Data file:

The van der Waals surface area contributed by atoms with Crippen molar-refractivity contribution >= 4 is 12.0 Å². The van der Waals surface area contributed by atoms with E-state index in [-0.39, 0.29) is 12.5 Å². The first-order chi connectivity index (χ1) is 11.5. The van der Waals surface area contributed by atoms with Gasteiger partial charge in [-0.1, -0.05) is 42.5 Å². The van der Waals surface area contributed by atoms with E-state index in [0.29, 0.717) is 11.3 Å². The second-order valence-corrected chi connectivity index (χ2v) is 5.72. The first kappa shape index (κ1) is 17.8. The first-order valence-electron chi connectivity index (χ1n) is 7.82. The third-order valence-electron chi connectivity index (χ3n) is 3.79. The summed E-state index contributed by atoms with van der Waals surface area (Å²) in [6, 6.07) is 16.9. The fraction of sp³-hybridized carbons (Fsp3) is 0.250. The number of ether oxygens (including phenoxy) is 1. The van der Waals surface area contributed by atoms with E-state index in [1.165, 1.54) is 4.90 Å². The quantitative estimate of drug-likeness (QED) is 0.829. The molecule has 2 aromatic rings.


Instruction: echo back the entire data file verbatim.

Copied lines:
The van der Waals surface area contributed by atoms with Crippen molar-refractivity contribution >= 4 is 12.0 Å². The van der Waals surface area contributed by atoms with E-state index in [-0.39, 0.29) is 12.5 Å². The first-order chi connectivity index (χ1) is 11.5. The van der Waals surface area contributed by atoms with Gasteiger partial charge in [-0.1, -0.05) is 42.5 Å². The van der Waals surface area contributed by atoms with E-state index in [0.29, 0.717) is 11.3 Å². The second-order valence-corrected chi connectivity index (χ2v) is 5.72. The first kappa shape index (κ1) is 17.8. The first-order valence-electron chi connectivity index (χ1n) is 7.82. The third-order valence-electron chi connectivity index (χ3n) is 3.79. The summed E-state index contributed by atoms with van der Waals surface area (Å²) in [6, 6.07) is 16.9. The fraction of sp³-hybridized carbons (Fsp3) is 0.250. The number of ether oxygens (including phenoxy) is 1. The van der Waals surface area contributed by atoms with E-state index in [1.165, 1.54) is 4.90 Å². The quantitative estimate of drug-likeness (QED) is 0.829. The molecule has 2 aromatic rings.